It often seems like a fundraising holy grail: a long-term corporate partnership for your charity. But seasoned corporate alliance professionals will counsel that preparing for a corporate partnership is even more important than landing one.
Here are top tips to set yourself up for corporate alliance success.
Conduct an asset inventory
Sit down with your core team and list out all the assets your nonprofit organization has to offer your corporate partners, such as:
- Reputation and goodwill
- Technical expertise and specific knowledge
- Compelling stories
- Digital content such as photos, videos, etc.
- A facility that shows your mission in action
- Active community of supporters, advocates, volunteers, etc.
- A well-trafficked website
- Outstanding social media presence and community
- Credibility among a specific target group
- Existing relationships with influential individuals such as politicians, celebrities, bloggers, community members, etc.
Develop internal policies
Before you go into the marketplace seeking out corporate partners, be sure that your senior management is on board with your cause alliance development strategy. Get clear on what your organization will do and what it won’t do.
In addition, make sure that you are organized internally to determine how you will service corporate alliance partners. All the hard work that went into developing a corporate relationship will be squandered if your organization can not deliver on what it has promised to accomplish.
Identify potential partners
Identify businesses that make sense for your mission. Ideas include businesses:
- That sell a product you use
- Whose missions align with your cause
- Whose culture aligns with your cause
- With a stated philanthropic preference for your cause category
- That share a similar geographic reach (e.g. local, regional, national)
- With whom you have some sort of existing relationship (board member association, geographic neighbor)
Do the research
Understand what the target company's unique selling proposition is and what products or services they offer. Know their mission and values statement. Take a look at what their competitors are doing. Research what causes the business has supported in the past, whether they have an existing cause marketing or philanthropic program and corporate social responsibility office, and what their employee volunteer program looks like.
Places to research your target businesses:
- Internal press releases
- Annual reports
- Corporate or brand website and social media outposts
- Internet search for business name and “employee volunteer” or “community involvement” or “philanthropy” or “giving” or “corporate social responsibility”
Consider the approach
Now that you know what you have to offer and have narrowed down your target list with research, it’s time to start the recruitment process. Most cause marketing partnership experts will tell you to approach a business first for information-gathering purposes only. However, you need to demonstrate that you’ve done your research to get a foot in the door.
A few tips on approaching businesses for initial meetings:
- Network to see if you can get a “warm” introduction to the business. Even front-line employee introductions are better than a pure cold call.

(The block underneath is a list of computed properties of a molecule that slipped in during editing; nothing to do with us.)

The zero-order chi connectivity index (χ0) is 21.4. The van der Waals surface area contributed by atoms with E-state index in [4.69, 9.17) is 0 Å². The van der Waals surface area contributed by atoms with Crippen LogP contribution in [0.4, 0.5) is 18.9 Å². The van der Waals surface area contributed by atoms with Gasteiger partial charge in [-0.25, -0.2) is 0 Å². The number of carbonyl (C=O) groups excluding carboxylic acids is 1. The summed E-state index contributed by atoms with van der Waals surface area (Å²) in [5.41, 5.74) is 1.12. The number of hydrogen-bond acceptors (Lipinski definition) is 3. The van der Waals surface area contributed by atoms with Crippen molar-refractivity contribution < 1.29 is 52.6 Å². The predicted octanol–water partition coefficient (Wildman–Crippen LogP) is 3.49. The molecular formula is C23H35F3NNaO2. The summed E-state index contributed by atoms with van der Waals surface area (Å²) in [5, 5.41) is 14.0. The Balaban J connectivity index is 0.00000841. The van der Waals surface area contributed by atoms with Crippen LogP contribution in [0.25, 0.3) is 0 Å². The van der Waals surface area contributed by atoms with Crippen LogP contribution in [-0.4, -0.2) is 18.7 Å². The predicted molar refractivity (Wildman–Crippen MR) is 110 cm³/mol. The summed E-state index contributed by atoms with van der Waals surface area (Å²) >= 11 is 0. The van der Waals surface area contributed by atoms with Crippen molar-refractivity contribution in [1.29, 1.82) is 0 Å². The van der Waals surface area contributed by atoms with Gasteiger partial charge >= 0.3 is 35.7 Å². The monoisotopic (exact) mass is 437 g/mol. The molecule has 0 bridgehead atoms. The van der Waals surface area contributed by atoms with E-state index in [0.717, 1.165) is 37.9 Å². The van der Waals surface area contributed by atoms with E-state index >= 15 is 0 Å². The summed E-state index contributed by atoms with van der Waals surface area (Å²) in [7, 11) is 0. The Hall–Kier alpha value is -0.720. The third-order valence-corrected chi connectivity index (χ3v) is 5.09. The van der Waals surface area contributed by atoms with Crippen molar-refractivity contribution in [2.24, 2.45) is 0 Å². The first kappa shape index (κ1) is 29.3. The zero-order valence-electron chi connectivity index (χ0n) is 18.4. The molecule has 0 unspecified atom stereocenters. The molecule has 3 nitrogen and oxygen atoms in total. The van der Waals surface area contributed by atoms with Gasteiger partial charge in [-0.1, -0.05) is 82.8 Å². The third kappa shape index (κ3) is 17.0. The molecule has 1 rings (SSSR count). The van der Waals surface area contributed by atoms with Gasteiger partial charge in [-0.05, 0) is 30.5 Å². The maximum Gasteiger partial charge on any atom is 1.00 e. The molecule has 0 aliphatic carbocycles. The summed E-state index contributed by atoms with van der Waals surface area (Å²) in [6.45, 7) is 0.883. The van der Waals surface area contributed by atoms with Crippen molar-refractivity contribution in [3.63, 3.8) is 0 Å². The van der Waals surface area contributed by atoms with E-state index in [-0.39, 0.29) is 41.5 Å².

- Develop a compelling pitch that demonstrates that you’ve done your research and arouses curiosity on the part of the business.
- Ask for a brief meeting with the sole purpose of understanding the company's goals and philosophy more completely.
Conduct an initial meeting
The goal of your first meeting should be to learn about your potential partners' needs and give them a feel for what your organization is about and what you can “bring to the party.” When you get together, respect time limits and be prepared to:
- Give a high-level overview of your mission and goals.
- Provide basic statistics about the benefits of nonprofit partnership for businesses.
- Show that you’ve done your research on the business and probe to learn what their needs are.
- Describe some of the assets and capabilities your organization could bring to a corporate alliance.
- Talk at a high-level about what a potential partnership might entail and how your organizations might work together.
- Send a written thank-you note after the meeting.
Submit a proposal
It may take several meetings to determine if the time is right for your organizations to work together. When an opportunity emerges, it’s time to develop a formal proposal.
- Why your organization and the business are a good fit
- A specific business goal that your organization is uniquely positioned to help the company accomplish
- What your organization will contribute to the partnership, including key team members
- What the business will contribute to the partnership, including desired team members
- A tactical plan for what the partnership will accomplish in what timeframe
- How outcomes will be measured
Rarely will a proposal be accepted exactly as presented. Make sure you’re prepared to negotiate on key points and be clear on what potential deal-breakers might be for your organization. Understand the impact of changes to your proposal and be prepared to explain the potential impacts.
Done right, corporate alliances can be a huge support for your cause. Above all, know that these relationships take significant time to develop, as do actual partnership agreements. Set the expectations internally and with your board of directors that corporate partnerships take months to years to cultivate and develop. Using the above steps as your guide will help the process start off on the right foot down what will hopefully be a long and fruitful path for your charity.
David Hessekiel is the Founder and President of Companies & Causes Canada and Peer to Peer Fundraising Canada, both with upcoming Toronto-based conferences in November.